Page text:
Intravitreal injection of CNTF in the rat retina leads to a marked shortening of the photoreceptor outer segments and decrease in photoreceptor gene expression; maximal effects occur within 3 to 6 days after injection, and are fully reversible within 3 weeks.82 Similarly, intravitreal CNTF in the normal dog retina has a maximal effect by 1 week in terms of decreased rod and cone ERG amplitudes, shortening of rod, S- and L/M-cone outer segments, and rod and cone gene expression. By 5 weeks after treatment the retina returns to normal. As the changes are reversible and photoreceptors transiently become more immature immediately following CNTF, we have termed this process transient photoreceptor deconstruction.81 Although the effects are panretinal and affect rods and cones equally, for the purpose of the CNGB3 gene therapy work, the cell of interest for the effect is the cone. 
To determine if CNTF-mediated transient photoreceptor deconstruction would enhance cone functional rescue in older CNGB3 mutant retinas, we injected eyes from older (age range, 1.2–3.5 years) mutant dogs with either 30 μL CNTF (∼4–5 μg/mL vitreous) or PBS 7 days prior to a subretinal injection of AAV5-PR2.1-hCNGB3. Significantly, all seven mutant eyes pretreated with CNTF had sustained recovery of cone function following hCNGB3 gene augmentation, an effect that was not found in any of the seven eyes pretreated with PBS81 (Table 2). Quantitative RT-PCR assessment of hCNGB3 therapeutic transgene levels indicated comparable expression levels between PBS- and CNTF-pretreated retinas (Fig. 4D). However, only the CNTF-pretreated retinas showed the proper localization of GNAT2 and CNGA3, two cone phototransduction proteins required for normal function, in the L/M-cone outer segments (Fig. 4E); as a specific CNGB3 antibody was not available, the expression of this critical protein and its localization could not be determined. 
Table 2
 
Cone Function Rescue in CNGB3 Mutants After Gene Augmentation Therapy; Effect of Age and Treatment With CNTF Prior to Gene Therapy With AAV5-PR2.1-hCNGB3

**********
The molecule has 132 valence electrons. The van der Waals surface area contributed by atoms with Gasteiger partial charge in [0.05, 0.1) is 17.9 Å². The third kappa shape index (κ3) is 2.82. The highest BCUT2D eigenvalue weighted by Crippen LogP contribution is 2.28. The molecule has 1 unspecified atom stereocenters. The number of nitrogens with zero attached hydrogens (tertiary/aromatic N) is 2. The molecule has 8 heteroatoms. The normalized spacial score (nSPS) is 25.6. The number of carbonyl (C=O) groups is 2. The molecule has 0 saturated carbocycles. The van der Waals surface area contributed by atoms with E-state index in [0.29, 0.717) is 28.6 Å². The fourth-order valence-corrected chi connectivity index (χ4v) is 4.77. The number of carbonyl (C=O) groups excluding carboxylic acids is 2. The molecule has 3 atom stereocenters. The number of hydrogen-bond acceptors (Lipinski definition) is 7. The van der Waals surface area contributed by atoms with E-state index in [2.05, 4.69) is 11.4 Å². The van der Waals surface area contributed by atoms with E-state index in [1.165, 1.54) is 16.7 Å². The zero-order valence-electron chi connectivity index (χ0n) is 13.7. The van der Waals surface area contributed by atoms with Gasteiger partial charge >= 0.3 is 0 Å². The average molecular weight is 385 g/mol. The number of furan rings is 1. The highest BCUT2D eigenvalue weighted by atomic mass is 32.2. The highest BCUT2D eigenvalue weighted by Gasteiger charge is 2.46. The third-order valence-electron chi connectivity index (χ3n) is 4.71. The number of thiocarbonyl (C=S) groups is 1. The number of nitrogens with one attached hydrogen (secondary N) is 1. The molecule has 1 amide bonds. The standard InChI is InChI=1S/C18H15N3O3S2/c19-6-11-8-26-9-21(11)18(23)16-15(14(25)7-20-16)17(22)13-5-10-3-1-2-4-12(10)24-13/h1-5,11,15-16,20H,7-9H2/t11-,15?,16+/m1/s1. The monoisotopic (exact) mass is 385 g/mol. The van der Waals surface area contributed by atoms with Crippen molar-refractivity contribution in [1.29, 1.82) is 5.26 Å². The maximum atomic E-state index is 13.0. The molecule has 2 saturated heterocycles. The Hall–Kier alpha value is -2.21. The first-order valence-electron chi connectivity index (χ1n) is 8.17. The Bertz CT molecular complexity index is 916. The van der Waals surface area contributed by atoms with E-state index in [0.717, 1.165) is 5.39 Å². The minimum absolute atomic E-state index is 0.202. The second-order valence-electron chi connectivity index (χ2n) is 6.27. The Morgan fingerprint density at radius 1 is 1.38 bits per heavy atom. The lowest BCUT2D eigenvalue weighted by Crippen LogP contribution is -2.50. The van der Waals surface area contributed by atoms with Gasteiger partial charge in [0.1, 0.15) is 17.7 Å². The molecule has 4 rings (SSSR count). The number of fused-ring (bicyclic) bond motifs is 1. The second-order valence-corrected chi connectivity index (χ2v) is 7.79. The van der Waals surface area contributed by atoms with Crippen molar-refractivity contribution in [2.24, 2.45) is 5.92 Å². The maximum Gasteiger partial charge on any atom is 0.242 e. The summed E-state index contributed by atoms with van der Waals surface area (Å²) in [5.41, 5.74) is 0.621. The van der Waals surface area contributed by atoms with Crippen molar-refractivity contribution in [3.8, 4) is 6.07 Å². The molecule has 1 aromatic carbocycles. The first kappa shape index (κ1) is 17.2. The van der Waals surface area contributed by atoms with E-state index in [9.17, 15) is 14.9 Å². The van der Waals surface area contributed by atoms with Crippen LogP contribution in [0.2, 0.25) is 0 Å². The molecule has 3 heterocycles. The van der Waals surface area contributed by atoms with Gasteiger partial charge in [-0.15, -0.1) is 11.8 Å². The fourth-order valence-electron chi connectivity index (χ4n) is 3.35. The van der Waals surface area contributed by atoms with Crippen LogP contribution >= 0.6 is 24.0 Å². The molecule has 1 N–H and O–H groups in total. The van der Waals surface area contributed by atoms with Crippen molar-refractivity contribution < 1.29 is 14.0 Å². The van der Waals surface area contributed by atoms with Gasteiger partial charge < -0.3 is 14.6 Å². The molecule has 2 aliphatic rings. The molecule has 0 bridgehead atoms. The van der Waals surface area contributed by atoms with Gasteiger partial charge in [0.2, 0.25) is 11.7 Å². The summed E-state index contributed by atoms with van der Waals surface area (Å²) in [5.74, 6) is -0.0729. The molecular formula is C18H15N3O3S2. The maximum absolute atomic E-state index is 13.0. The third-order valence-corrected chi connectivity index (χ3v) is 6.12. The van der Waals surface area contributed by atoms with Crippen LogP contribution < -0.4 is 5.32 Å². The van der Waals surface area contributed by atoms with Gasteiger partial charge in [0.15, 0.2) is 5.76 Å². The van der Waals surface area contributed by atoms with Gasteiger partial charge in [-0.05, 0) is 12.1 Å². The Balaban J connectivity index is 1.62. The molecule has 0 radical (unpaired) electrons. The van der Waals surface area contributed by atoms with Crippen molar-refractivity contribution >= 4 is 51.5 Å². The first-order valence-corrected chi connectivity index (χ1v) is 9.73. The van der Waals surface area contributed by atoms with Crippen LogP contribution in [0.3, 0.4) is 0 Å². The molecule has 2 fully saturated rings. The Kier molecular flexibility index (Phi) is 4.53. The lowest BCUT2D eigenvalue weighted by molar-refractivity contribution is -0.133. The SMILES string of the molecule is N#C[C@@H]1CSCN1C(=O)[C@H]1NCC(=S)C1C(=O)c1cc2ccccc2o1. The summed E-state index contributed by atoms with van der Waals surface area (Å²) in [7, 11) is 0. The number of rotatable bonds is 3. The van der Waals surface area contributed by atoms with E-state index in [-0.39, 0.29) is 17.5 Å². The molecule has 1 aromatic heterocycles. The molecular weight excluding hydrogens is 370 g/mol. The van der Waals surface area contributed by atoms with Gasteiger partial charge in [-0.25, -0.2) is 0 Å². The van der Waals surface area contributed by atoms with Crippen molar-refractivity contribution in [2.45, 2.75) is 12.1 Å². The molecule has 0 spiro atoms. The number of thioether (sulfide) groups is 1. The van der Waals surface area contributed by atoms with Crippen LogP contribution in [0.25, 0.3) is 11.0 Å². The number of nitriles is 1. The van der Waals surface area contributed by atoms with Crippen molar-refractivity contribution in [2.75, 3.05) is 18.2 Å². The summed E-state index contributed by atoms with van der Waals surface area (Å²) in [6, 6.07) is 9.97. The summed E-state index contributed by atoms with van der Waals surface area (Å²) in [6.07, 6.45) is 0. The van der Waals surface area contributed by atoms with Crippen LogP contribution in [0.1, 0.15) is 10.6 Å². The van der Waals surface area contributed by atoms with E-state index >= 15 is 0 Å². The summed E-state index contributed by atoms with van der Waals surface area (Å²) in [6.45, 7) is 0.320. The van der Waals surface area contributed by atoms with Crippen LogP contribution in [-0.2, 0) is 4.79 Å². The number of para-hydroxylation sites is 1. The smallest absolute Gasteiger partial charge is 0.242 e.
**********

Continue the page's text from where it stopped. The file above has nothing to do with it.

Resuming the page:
Table 2
 
Cone Function Rescue in CNGB3 Mutants After Gene Augmentation Therapy; Effect of Age and Treatment With CNTF Prior to Gene Therapy With AAV5-PR2.1-hCNGB3
The achromatopsia gene therapy studies in the canine model raise important translational issues. First, will patients have cones present at the age of treatment? Recent studies combining high-resolution OCT and adaptive optics scanning light ophthalmoscopy have shown that while patients have lower than normal numbers of foveal cones, those remaining likely provide suitable therapeutic targets for gene augmentation.83 Furthermore, a 6- to 26-month short-term longitudinal study of CNGB3-achromatopsia patients reported that the fovea remained structurally stable.83 Secondly, it is still an open question whether the need for CNTF-mediated photoreceptor deconstruction at later stages of the disease is a canine-specific effect or may be required as an adjunct to gene augmentation in human patients. In studies of gene augmentation in sheep with CNGA3-achromatopsia, successful cone functional rescue resulted regardless of the animal's age at the time of treatment.84 This difference can possibly be explained by the ability of CNGA3, but not CNGB3 subunits, to form functional channels on their own.80